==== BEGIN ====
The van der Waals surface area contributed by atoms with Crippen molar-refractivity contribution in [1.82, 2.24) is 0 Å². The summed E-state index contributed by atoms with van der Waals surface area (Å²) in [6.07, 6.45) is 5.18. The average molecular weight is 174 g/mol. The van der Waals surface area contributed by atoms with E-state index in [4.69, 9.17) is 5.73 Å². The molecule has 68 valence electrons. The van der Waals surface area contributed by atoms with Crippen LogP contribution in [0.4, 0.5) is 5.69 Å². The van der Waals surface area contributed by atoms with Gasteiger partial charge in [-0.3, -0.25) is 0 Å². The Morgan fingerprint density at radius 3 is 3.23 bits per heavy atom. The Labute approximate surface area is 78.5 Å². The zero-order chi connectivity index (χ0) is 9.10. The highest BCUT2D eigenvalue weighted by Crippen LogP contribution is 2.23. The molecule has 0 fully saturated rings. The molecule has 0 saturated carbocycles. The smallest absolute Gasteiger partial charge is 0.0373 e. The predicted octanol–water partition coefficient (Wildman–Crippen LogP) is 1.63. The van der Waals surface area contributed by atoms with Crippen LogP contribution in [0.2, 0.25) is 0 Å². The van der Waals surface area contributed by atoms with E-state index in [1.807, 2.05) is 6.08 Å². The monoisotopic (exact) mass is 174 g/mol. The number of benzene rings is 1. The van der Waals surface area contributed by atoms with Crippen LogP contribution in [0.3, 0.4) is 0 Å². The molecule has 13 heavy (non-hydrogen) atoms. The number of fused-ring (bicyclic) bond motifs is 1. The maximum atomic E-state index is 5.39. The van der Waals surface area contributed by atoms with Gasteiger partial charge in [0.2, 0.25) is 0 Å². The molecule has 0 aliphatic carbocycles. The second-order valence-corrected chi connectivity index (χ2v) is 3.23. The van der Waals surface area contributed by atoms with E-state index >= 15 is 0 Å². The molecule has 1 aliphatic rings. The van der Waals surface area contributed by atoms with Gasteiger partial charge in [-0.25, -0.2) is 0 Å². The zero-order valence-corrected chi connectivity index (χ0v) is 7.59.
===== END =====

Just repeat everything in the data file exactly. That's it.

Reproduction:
The van der Waals surface area contributed by atoms with Crippen molar-refractivity contribution in [1.82, 2.24) is 0 Å². The summed E-state index contributed by atoms with van der Waals surface area (Å²) in [6.07, 6.45) is 5.18. The average molecular weight is 174 g/mol. The van der Waals surface area contributed by atoms with E-state index in [4.69, 9.17) is 5.73 Å². The molecule has 68 valence electrons. The van der Waals surface area contributed by atoms with Crippen LogP contribution in [0.4, 0.5) is 5.69 Å². The van der Waals surface area contributed by atoms with Gasteiger partial charge in [-0.3, -0.25) is 0 Å². The Morgan fingerprint density at radius 3 is 3.23 bits per heavy atom. The Labute approximate surface area is 78.5 Å². The zero-order chi connectivity index (χ0) is 9.10. The highest BCUT2D eigenvalue weighted by Crippen LogP contribution is 2.23. The molecule has 0 fully saturated rings. The molecule has 0 saturated carbocycles. The smallest absolute Gasteiger partial charge is 0.0373 e. The predicted octanol–water partition coefficient (Wildman–Crippen LogP) is 1.63. The van der Waals surface area contributed by atoms with Crippen LogP contribution in [0.2, 0.25) is 0 Å². The van der Waals surface area contributed by atoms with E-state index in [1.807, 2.05) is 6.08 Å². The monoisotopic (exact) mass is 174 g/mol. The number of benzene rings is 1. The van der Waals surface area contributed by atoms with Crippen LogP contribution in [0.3, 0.4) is 0 Å². The molecule has 13 heavy (non-hydrogen) atoms. The number of fused-ring (bicyclic) bond motifs is 1. The maximum atomic E-state index is 5.39. The van der Waals surface area contributed by atoms with Gasteiger partial charge in [0.2, 0.25) is 0 Å². The molecule has 0 aliphatic carbocycles. The second-order valence-corrected chi connectivity index (χ2v) is 3.23. The van der Waals surface area contributed by atoms with E-state index >= 15 is 0 Å². The molecule has 1 aliphatic rings. The van der Waals surface area contributed by atoms with Gasteiger partial charge in [-0.25, -0.2) is 0 Å². The zero-order valence-corrected chi connectivity index (χ0v) is 7.59.